Fair access to care services (FACS): prioritising eligibility for care and support

Assessment - Personalisation and the assessment process: implications for practice

The purpose of a community care assessment is to identify and evaluate an individual’s presenting needs and how these needs impose barriers to that person’s independence and/or wellbeing. Information derived from an individual’s assessment should be used to inform decisions on eligibility.

(‘Response to the first contact and assessment’, DH, 2010, para 78)

Simon’s story – good assessment the foundation of stability and quality of life

Simon, aged 39, lives in the community. He needs considerable support because of his learning difficulties and health problems. Assessments of Simon’s needs produced a combination of family care with support from a third sector organisation. Over the years his support has been reassessed to meet his changing needs. Careful assessment has enabled Simon to have a good quality of life, to remain integral to his family and to follow his interests in gardening, ecology and arts for the past 15 years.

The section of the 2010 DH Guidance headed ‘Response to the first contact and assessment’ outlines good practice when undertaking assessments. The guidance makes it clear that assessing the needs of groups with particular conditions (e.g. deaf-blind people) must be undertaken by staff with the necessary specialist expertise in that area. Staff should:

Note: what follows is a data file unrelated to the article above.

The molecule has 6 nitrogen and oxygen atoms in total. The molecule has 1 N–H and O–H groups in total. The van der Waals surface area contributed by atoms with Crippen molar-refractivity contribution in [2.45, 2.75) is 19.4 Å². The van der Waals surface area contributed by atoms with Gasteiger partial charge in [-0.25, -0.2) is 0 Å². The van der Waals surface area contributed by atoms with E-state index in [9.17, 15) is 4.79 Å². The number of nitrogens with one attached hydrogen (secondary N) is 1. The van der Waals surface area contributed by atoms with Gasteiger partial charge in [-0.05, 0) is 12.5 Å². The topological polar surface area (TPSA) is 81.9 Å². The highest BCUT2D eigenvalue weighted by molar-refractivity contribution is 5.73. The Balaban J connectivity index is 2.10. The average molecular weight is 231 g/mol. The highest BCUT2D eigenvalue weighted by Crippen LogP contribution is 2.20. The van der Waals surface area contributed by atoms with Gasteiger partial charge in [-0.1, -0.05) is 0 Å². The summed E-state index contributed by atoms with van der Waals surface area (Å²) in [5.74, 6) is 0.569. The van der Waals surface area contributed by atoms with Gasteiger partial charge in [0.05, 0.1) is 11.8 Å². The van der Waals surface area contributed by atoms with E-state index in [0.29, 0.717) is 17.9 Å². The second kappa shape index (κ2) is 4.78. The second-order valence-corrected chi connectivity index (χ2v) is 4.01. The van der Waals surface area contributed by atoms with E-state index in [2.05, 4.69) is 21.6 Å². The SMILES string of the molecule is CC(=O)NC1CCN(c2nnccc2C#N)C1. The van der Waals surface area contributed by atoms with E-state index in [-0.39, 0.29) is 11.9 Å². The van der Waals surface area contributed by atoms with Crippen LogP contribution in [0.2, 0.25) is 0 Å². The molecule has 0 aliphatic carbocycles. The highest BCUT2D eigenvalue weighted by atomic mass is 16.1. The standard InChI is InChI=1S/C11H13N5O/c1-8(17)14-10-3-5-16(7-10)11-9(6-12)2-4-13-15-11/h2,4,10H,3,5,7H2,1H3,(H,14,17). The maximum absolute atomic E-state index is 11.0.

The Care Bill includes provision to establish national eligibility criteria for adult care and support. This is to be achieved through regulations to be made under a power in Clause 13. These will set a minimum threshold for people’s care and support needs which must be met by local authorities in all areas. Local authorities will not be able to restrict eligibility beyond this threshold, but if they wish to do so they can meet other needs which are below the national threshold. The government proposes to set the national threshold at a level equivalent to ‘substantial’ in the current system. This is the level currently operated by the vast majority of local authorities.


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